Moroccan-Spiced Pork Kebabs

DSC_0022[1]This gorgeous recipe is pretty much from ‘Moro’ by Sam and Sam Clark (Pinchitos morunos).  I’d never thought of using pork fillets for kebabs, but they were perfect.

Take one pork fillet (500g) and cut in half lengthways.  Cut each piece into cubes (2-3 cm) and pop into a bowl.

Put a pinch of saffron into a cup with 2 tablespoons of boiling water and allow to infuse while you prepare the other spices.

Grind half a teaspoon each of coriander seeds, cumin seeds and fennel seeds.  Add 3-4 cloves of garlic, a ripped up bay leaf and half a teaspoon of salt and mush them all up together.  Add a dessertspoon of olive oil and a dessertspoon of red or white wine vinegar and mix.    It doesn’t need to be a smooth paste.

Pour the spice mix and the saffron-infused water over the pork, mix it together and leave it covered in the fridge for a minimum of two hours.

Thread the meat onto metal skewers and finish each one with a green chilli.  Cook on a hot barbecue until well charred and cooked through on each side.



Roast Pork Loin with Quince and Sage


Tie up the lean pork loin (about 1kg or so) and stick some sliced garlic (2 cloves) and sage leaves under the string.  Season with salt and pepper.

Melt some butter in a large, very hot frying pan, then add the whole joint of pork.  Brown on all sides before carefully pouring in half a glass of white wine.

When the initial frazzle is over, put the pork and the buttery juices into a lined ovenproof dish.  Cover with a lid or tinfoil, then roast at 190 degrees for about an hour.

Meanwhile, slice and peel about four quinces and an onion.  Mix with some chopped parsley.  After the pork has had its first stint in the oven, surround it with the quince-onion-parsley mix.  Pour over half a pint of water.  Cover again, then cook for a further 45 mins to an hour, but check the meat from time to time with a knife to see whether it is becoming tender.  Turn the oven down if it is browning too much.

When the meat is ready, remove it from the roasting tin; cover and keep it warm while you make the sauce.  It’s not hard – just stir a tablespoon or two of creme fraiche into the quince mix, sprinkle the quince with a couple of teaspoons of sugar and let it cook through in the oven for 15 minutes while the pork rests.

Slice the pork and sprinkle with more parsley.  Serve with the roasted quince and sauce.


A Teeny Tiny Tasty Terrine


I am really missing our usual summer holidays in France, hence the wistfully French taste of a garlicky terrine, perfect with crusty bread and a few guerkins.

You’ll need a 0.5 litre terrine with a lid or a smallish loaf tin.  Preheat your oven to 180 degrees.


A chopped onion and two crushed cloves of garlic, softened in a biggish dod of butter.

200g fatty pork mince and 150g finely chopped pig’s liver (I’d do this in the processor to minimise contact with the offending article)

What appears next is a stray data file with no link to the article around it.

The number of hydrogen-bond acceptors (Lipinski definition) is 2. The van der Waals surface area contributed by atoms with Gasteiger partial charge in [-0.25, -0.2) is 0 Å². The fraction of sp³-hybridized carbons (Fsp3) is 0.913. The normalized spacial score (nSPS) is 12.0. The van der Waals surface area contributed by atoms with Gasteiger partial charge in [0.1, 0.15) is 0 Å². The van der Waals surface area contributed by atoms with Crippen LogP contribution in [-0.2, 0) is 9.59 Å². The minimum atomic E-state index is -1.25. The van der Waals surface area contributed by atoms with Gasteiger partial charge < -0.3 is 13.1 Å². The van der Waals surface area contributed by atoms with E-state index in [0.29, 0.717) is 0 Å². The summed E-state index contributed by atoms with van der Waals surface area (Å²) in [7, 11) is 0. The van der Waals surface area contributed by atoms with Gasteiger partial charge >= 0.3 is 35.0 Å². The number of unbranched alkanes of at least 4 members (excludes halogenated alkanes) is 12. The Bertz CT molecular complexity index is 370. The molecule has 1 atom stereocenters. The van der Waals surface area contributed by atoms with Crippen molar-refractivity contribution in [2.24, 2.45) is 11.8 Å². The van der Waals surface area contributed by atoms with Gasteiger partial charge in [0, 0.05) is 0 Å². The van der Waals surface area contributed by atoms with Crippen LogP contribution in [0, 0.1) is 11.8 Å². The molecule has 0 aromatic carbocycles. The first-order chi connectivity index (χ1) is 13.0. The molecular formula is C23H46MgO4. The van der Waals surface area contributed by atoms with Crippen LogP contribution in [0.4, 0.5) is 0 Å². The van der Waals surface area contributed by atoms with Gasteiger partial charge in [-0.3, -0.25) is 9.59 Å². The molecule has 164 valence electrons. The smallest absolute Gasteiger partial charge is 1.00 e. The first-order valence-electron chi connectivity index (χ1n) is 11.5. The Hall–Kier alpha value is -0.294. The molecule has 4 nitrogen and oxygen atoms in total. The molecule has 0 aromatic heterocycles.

A handful of breadcrumbs (just take the crusts off and skoosh up a slice of any sort of bread in the processor), 2 teaspoons of soft green peppercorns, a pinch of mace, a sprinkle of nutmeg, a scant teaspoon of sea salt, a good grinding of black pepper, a tablespoon of white wine or marsala and a tablespoon of brandy.

Mix all of the above together really, really well.  Line your terrine with a couple of rashers of unsmoked bacon, then pour in your terrine mixture.  Cover with a few more pieces of bacon and tuck in a couple of bay and sage leaves.

Put the lid on or cover with tinfoil and cook in a tray of boiling water (which comes half way up your terrine) for 45 – 50 minutes.  It’s done when a skewer comes up hot from the middle of the terrine.

By all means, compress your terrine with weights overnight, or just leave it to cool before refrigerating.  Either way, leave it until the next day before eating.

Fillet of Pork with Crème Fraîche

You know that your thoughts are wandering towards Autumn in France when you have this for dinner.

A knob of butter and a little olive oil

1 large onion and 2 cloves of garlic, sliced

250g chestnut mushrooms, sliced

1 pork tenderloin fillet


thyme (fresh or dried)

5/6 fresh sage leaves, if you have them

1 teaspoon dijon mustard

1 glass dry white wine or French cider

crème fraîche

an apple, cored and sliced

On a low heat, fry the onion and garlic in the oil and butter.  Add the salt, then the mushrooms and continue frying for a further 2 – 3 minutes.

Now push all of that stuff to the edge of the pan and turn the heat up high.  Keeping the pork fillet whole, add it to the pan to sear.  While the one side is browning, sprinkle the other side with paprika, thyme and black pepper.  Sprinkle the sage leaves into the pan.

Turn the pork over and give it another 2 minutes on that side before pouring in the wine/ cider and half a glass of water.  The fillet doesn’t need to be fully immersed.

Turn the heat way down and stir in the mustard and the apple.  Put the lid on and simmer gently for 30 minutes, turning half way through.

Now take out the pork fillet and cut it in half.  If the inside is still pink, best to stick it back in the pan for another 5 – 10 minutes, but if it’s done, rest it in tinfoil while you make your pasta and finish the sauce.

To finish the sauce, taste it and adjust your quantities of salt and pepper, then add about 3 tablespoons of full fat crème fraîche.  Let it bubble for a few moments.

Serve the pork in slices with the sauce and tagliatelle.